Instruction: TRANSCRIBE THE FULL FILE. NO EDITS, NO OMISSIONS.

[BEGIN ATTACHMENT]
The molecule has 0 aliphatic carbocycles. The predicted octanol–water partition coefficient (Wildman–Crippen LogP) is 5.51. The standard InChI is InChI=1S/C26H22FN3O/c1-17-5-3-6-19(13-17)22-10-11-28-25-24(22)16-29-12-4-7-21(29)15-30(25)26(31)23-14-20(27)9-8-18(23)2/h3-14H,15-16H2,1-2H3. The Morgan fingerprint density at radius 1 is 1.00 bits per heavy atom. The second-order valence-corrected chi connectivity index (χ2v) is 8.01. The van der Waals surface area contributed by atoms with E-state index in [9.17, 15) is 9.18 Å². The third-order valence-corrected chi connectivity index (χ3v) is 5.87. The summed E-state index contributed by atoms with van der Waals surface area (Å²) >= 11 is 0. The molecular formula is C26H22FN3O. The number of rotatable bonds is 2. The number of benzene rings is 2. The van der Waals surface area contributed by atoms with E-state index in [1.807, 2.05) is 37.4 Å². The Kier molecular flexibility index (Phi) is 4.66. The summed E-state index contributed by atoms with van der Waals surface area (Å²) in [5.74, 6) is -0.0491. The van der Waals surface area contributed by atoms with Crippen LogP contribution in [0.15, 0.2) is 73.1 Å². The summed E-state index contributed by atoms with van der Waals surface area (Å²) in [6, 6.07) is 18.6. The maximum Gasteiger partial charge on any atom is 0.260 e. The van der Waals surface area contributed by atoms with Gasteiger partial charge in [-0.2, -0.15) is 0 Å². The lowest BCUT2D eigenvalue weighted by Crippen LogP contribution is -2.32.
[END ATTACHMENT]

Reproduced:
The molecule has 0 aliphatic carbocycles. The predicted octanol–water partition coefficient (Wildman–Crippen LogP) is 5.51. The standard InChI is InChI=1S/C26H22FN3O/c1-17-5-3-6-19(13-17)22-10-11-28-25-24(22)16-29-12-4-7-21(29)15-30(25)26(31)23-14-20(27)9-8-18(23)2/h3-14H,15-16H2,1-2H3. The Morgan fingerprint density at radius 1 is 1.00 bits per heavy atom. The second-order valence-corrected chi connectivity index (χ2v) is 8.01. The van der Waals surface area contributed by atoms with E-state index in [9.17, 15) is 9.18 Å². The third-order valence-corrected chi connectivity index (χ3v) is 5.87. The summed E-state index contributed by atoms with van der Waals surface area (Å²) >= 11 is 0. The molecular formula is C26H22FN3O. The number of rotatable bonds is 2. The number of benzene rings is 2. The van der Waals surface area contributed by atoms with E-state index in [1.807, 2.05) is 37.4 Å². The Kier molecular flexibility index (Phi) is 4.66. The summed E-state index contributed by atoms with van der Waals surface area (Å²) in [5.74, 6) is -0.0491. The van der Waals surface area contributed by atoms with Crippen LogP contribution in [0.15, 0.2) is 73.1 Å². The summed E-state index contributed by atoms with van der Waals surface area (Å²) in [6, 6.07) is 18.6. The maximum Gasteiger partial charge on any atom is 0.260 e. The van der Waals surface area contributed by atoms with Gasteiger partial charge in [-0.2, -0.15) is 0 Å². The lowest BCUT2D eigenvalue weighted by Crippen LogP contribution is -2.32.